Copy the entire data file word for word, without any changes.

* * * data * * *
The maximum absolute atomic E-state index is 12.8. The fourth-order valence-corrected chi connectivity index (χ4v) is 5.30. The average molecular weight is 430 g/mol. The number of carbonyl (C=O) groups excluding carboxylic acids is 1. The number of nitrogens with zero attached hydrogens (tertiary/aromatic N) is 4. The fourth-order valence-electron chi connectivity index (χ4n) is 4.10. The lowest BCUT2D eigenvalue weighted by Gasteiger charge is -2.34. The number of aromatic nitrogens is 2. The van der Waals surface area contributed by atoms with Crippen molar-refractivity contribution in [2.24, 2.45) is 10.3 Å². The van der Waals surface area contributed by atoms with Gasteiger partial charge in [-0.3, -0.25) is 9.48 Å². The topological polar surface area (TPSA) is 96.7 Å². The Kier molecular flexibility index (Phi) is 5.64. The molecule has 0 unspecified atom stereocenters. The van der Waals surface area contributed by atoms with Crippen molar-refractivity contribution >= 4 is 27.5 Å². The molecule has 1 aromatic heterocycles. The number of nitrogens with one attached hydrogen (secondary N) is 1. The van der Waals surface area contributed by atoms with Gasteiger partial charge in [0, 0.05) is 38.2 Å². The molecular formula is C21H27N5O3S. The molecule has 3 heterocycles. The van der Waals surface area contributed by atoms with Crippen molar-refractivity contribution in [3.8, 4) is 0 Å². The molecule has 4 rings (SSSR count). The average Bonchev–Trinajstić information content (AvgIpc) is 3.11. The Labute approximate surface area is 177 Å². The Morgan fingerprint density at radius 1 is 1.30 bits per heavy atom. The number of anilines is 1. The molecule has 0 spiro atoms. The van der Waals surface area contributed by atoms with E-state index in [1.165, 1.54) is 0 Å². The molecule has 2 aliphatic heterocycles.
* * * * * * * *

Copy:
The maximum absolute atomic E-state index is 12.8. The fourth-order valence-corrected chi connectivity index (χ4v) is 5.30. The average molecular weight is 430 g/mol. The number of carbonyl (C=O) groups excluding carboxylic acids is 1. The number of nitrogens with zero attached hydrogens (tertiary/aromatic N) is 4. The fourth-order valence-electron chi connectivity index (χ4n) is 4.10. The lowest BCUT2D eigenvalue weighted by Gasteiger charge is -2.34. The number of aromatic nitrogens is 2. The van der Waals surface area contributed by atoms with Crippen molar-refractivity contribution in [2.24, 2.45) is 10.3 Å². The van der Waals surface area contributed by atoms with Gasteiger partial charge in [-0.3, -0.25) is 9.48 Å². The topological polar surface area (TPSA) is 96.7 Å². The Kier molecular flexibility index (Phi) is 5.64. The molecule has 0 unspecified atom stereocenters. The van der Waals surface area contributed by atoms with Crippen molar-refractivity contribution >= 4 is 27.5 Å². The molecule has 1 aromatic heterocycles. The number of nitrogens with one attached hydrogen (secondary N) is 1. The van der Waals surface area contributed by atoms with Gasteiger partial charge in [0, 0.05) is 38.2 Å². The molecular formula is C21H27N5O3S. The molecule has 3 heterocycles. The van der Waals surface area contributed by atoms with Crippen molar-refractivity contribution in [3.8, 4) is 0 Å². The molecule has 4 rings (SSSR count). The average Bonchev–Trinajstić information content (AvgIpc) is 3.11. The Labute approximate surface area is 177 Å². The Morgan fingerprint density at radius 1 is 1.30 bits per heavy atom. The number of anilines is 1. The molecule has 0 spiro atoms. The van der Waals surface area contributed by atoms with E-state index in [1.165, 1.54) is 0 Å². The molecule has 2 aliphatic heterocycles.